There are two types of email list cleaning: Validation & Verification. Validation removes threats while verification removes bounces. This article will break down the difference and tach you the importance of which you should use before you spend funds on something that you didn’t want or need. There is a huge difference between the two and our industry doesn’t really break it down like it should. Most likely because if you purchased validation to remove bounces, you will be quite disappointed.
Quickie Marketing, Inc. is thrilled to announce the launch of Verify550.com, the world’s most thorough email list hygiene platform using validation and verification combined to remove syntax errors, bounces and deliverability threats like informants, litigators, bots, disposables, roles and seeds. The official launch date for Verify550.com is November 13, 2017.
Industry Terms for Email List Hygiene Part 2
Email abuse fighters use all kinds methods to catch illegal activity. One way to find spammers is to set honeypots. A honeypot is a mechanism used to detect, deflect, or counteract attempts at spam. According to Wikipedia, “Honeypot(s) can reveal the apparent IP address of the abuse and provide bulk spam capture (which enables operators to determine spammers’ URLs and response mechanisms). For open relay honeypots, it is possible to determine the e-mail addresses (“dropboxes”) spammers use as targets for their test messages, which are the tool they use to detect open relays. It is then simple to deceive the spammer: transmit any illicit relay e-mail received addressed to that dropbox e-mail address. That tells the spammer the honeypot is a genuine abusable open relay, and they often respond by sending large quantities of relay spam to that honeypot, which stops it. The apparent source may be another abused system—spammers and other abusers may use a chain of abused systems to make detection of the original starting point of the abuse traffic difficult.” This term, however, doesn’t fit the actual activity. Maybe the word “Radar” would be a better fit. We will see.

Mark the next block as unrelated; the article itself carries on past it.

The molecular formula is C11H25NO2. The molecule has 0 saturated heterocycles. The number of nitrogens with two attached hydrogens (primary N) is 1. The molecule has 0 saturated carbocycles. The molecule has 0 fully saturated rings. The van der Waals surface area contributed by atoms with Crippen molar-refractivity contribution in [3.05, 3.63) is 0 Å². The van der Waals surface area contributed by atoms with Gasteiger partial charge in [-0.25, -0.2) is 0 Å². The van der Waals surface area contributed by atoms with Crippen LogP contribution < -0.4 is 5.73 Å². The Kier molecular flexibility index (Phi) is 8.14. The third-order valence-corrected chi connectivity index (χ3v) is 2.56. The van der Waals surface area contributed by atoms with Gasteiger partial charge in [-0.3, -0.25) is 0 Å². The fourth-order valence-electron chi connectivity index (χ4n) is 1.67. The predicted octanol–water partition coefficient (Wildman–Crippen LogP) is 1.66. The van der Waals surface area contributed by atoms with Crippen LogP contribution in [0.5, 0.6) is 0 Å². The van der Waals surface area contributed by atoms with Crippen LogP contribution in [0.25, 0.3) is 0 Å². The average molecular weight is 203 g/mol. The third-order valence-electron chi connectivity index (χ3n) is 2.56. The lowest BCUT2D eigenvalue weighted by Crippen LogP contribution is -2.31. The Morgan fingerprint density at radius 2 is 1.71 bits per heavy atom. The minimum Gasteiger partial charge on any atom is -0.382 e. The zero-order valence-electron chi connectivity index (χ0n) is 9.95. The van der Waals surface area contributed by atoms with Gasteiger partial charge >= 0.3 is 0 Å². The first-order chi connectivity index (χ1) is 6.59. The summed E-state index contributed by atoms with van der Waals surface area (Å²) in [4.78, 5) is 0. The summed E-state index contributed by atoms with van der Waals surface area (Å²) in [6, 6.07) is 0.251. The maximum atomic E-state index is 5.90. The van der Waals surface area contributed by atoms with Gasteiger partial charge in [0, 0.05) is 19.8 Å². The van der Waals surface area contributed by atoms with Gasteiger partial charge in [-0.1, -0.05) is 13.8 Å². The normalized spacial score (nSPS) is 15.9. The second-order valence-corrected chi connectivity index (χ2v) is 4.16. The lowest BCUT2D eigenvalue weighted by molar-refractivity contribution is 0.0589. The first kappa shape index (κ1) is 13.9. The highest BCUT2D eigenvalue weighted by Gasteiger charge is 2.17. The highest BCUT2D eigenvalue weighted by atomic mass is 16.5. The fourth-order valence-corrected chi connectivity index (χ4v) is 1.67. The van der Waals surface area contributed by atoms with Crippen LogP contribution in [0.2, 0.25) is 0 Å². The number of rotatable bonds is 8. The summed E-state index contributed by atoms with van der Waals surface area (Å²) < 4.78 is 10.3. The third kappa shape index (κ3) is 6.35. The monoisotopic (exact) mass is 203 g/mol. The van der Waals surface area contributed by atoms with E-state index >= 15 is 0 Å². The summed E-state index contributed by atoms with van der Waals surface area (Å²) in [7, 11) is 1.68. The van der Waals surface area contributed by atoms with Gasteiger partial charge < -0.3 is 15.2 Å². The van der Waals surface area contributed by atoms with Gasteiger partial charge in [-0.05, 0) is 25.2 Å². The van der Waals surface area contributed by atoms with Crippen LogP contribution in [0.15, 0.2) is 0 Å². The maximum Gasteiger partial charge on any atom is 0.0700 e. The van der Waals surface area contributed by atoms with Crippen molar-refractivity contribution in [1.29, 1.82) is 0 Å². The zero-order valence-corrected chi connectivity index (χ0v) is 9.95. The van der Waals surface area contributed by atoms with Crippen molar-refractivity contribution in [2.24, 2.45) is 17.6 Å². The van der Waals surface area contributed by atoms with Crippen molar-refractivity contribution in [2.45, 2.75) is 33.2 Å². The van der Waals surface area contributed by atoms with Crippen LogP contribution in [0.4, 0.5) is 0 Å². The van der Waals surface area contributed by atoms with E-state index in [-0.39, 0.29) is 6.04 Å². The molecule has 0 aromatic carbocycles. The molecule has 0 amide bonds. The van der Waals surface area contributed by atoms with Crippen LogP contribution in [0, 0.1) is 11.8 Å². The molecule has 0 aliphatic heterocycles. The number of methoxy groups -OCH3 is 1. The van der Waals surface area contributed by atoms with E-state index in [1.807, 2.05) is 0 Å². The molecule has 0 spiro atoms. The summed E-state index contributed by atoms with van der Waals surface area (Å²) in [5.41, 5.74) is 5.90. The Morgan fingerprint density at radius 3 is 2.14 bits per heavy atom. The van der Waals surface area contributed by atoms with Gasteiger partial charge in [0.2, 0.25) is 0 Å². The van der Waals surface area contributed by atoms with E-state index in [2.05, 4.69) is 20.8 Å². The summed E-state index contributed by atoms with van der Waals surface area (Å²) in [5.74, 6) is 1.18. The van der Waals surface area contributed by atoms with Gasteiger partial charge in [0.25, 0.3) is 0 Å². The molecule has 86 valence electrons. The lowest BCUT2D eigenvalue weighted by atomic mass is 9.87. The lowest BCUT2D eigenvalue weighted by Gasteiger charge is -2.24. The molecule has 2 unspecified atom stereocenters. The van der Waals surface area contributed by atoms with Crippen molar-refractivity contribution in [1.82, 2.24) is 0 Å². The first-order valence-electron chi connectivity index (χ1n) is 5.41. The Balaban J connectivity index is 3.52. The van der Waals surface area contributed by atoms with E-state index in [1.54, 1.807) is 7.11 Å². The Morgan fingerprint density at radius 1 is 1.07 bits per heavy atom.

Email abuse fighters do not like this word. If you are an email marketer or list hygiene company and state that you remove traps, it upsets the fighters. Not because of the actual word, but rather, removing their work, or eye on the sky. Some fighters create bots that fill out any form page it can find and match the domain to any email that comes from it. If the domain doesn’t match when they receive an email, then the fighter is alerted and takes procedures. Fighters also hide email addresses behind websites that are simply not visible and can only be found if a spider or harvest program pulls it out. The term “trap” most definitely addresses this type of situation, but using that word causes issues. Fighters will not say that they set traps so why are we calling them traps? In their minds, why call them traps if you’re spamming illegally? This is a term coined by emailers and it should be changed. A better word for trap would be “decoy” or “bait” or “seeds”.
Seeds are emails that are being monitored for one reason or another. Emailers use seeds to send their advertisement to before they deploy to their entire list. This is to find out if the advertisement in itself appears “spammy”. All email marketers do this regardless of optin or not. Since there are over 30,000 ISP’s worldwide and each one has a different way of tracking inbound email, you simply are not going to get your message delivered to all networks. Some seeds would be considered bait. Like traps above, fighters set seeds inside real optin email lists to monitor if an email marketer sold or traded their email list to a second/third party. This way, they can justify illegal activity. This term doesn’t match up if a seed was planted on a list secretly with a false name to be monitored for illegal activity. Informant would be a better term.